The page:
Happy 30th Birthday! - IBM AS400

This is a discussion on Happy 30th Birthday! - IBM AS400 ; October 24th 1978: the official announcement of the IBM System/38 (previously codenamed 'Pacific'), the direct ancestor of the AS/400, and the only part of the Future System project to make it into production, takes place in Rochester. Price of standard ...

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Thread: Happy 30th Birthday!

  1. Happy 30th Birthday!

    October 24th 1978: the official announcement of the IBM System/38 (previously
    codenamed 'Pacific'), the direct ancestor of the AS/400, and the only part of
    the Future System project to make it into production, takes place in Rochester.
    Price of standard system: $91,780.

    "To the approximately 1,500 Rochester IBMers in the cafeteria, auditorium,
    and room 1100, the unveiling of the IBM System/38 on October 24 marked
    the end of almost eight years of effort. Described as GSD's flagship for the
    80s, the "System/38 is the largest program we've ever introduced in GSD,"
    said C. B. Rogers, Jr., IBM vice president and president, GSD, ''and it is one
    of the top three or four largest programs ever introduced in IBM."

    Today....

    http://www.corestore.org/38.htm

    http://www.youtube.com/watch?v=2cAWArBXRhE

    Cheers!

    Mike
    --
    http://www.corestore.org
    'As I walk along these shores
    I am the history within'

  2. Re: Happy 30th Birthday!

    Mike Ross wrote:

    >October 24th 1978: the official announcement of the IBM System/38 (previously
    >codenamed 'Pacific'), the direct ancestor of the AS/400, and the only part of
    >the Future System project to make it into production, takes place in Rochester.
    >Price of standard system: $91,780.


    Haven't done a lot of work on the S/34, S/36, S/38 and AS/400 in the very late 70s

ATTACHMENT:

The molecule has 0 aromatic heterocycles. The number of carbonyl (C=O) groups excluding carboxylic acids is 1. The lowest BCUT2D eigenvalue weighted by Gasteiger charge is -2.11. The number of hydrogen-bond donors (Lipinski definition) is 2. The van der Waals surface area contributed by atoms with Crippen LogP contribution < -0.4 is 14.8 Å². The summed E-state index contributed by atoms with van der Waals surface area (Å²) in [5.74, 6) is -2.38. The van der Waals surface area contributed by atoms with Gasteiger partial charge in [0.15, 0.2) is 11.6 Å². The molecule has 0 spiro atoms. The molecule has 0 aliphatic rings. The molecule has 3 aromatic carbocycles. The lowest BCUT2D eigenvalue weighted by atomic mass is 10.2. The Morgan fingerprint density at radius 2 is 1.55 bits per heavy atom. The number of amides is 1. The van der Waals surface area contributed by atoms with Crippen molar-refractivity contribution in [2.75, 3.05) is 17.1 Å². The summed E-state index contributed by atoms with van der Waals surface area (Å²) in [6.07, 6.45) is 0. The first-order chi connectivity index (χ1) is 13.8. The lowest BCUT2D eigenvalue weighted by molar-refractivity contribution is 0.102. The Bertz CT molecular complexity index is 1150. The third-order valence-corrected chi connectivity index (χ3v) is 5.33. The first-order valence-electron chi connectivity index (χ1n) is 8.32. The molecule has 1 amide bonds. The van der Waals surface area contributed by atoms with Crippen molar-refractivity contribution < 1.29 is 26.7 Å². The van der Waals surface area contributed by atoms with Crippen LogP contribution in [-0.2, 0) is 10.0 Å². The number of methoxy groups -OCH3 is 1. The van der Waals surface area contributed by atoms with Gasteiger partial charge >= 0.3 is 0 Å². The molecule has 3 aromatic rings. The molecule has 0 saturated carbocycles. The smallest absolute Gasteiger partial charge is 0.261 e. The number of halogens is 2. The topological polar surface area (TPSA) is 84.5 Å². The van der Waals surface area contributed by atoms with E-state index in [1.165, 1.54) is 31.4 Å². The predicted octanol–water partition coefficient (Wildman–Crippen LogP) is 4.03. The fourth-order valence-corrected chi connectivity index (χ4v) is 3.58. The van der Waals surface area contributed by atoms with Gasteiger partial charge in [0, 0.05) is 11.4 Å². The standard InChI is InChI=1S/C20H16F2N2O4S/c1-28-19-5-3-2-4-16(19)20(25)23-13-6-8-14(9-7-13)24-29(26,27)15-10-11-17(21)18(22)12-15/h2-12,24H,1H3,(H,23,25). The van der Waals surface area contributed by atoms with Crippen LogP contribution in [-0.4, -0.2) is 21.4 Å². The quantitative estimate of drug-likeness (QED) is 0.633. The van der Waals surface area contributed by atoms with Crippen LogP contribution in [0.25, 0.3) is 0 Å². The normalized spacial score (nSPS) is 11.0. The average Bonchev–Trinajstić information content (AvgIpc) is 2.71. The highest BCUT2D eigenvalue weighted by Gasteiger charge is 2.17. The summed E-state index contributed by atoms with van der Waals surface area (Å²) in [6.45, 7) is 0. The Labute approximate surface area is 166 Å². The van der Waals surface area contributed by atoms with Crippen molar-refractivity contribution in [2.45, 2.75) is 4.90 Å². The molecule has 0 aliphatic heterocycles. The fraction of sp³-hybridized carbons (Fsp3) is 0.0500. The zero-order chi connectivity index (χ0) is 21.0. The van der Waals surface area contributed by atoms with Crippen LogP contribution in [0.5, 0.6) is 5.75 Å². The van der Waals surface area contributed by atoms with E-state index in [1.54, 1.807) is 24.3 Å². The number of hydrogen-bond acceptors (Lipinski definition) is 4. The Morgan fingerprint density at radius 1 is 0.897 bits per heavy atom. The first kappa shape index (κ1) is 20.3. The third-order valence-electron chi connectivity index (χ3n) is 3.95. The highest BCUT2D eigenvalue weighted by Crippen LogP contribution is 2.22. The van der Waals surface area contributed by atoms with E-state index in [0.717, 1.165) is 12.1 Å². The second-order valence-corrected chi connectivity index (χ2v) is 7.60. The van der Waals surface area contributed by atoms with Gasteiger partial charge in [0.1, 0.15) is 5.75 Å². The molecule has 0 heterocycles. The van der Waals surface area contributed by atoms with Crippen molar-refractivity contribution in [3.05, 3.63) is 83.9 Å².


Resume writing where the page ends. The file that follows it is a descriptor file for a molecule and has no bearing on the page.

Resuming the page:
and throughout the '80s I was always curious about the history of the FS project. We
    heard that code word but that was bout it.

    >http://www.corestore.org/38.htm
    >
    >http://www.youtube.com/watch?v=2cAWArBXRhE


    Thanks for the memories.

    BTW anyone looking for a IBM 729 Mark 5 tape drive? See
    http://msmvps.com/blogs/access/archi...ape-drive.aspx
    for details.

    Tony
    --
    Tony Toews, Microsoft Access MVP
    Please respond only in the newsgroups so that others can
    read the entire thread of messages.
    Microsoft Access Links, Hints, Tips & Accounting Systems at
    http://www.granite.ab.ca/accsmstr.htm
    Tony's Microsoft Access Blog - http://msmvps.com/blogs/access/

  3. Re: Happy 30th Birthday!

    "Tony Toews [MVP]" wrote:

    >Haven't done a lot of work


    Arrgghhh. Having done a lot of work ....

    Tony
    --
    Tony Toews, Microsoft Access MVP
    Please respond only in the newsgroups so that others can
    read the entire thread of messages.
    Microsoft Access Links, Hints, Tips & Accounting Systems at
    http://www.granite.ab.ca/accsmstr.htm
    Tony's Microsoft Access Blog - http://msmvps.com/blogs/access/

  4. Re: Happy 30th Birthday!


    "Tony Toews [MVP]" writes:
    > Haven't done a lot of work on the S/34, S/36, S/38 and AS/400 in the very late 70s
    > and throughout the '80s I was always curious about the history of the FS project. We
    > heard that code word but that was bout it.


    recent post in "Greater IBM" blog in thread about as/400 20th b'day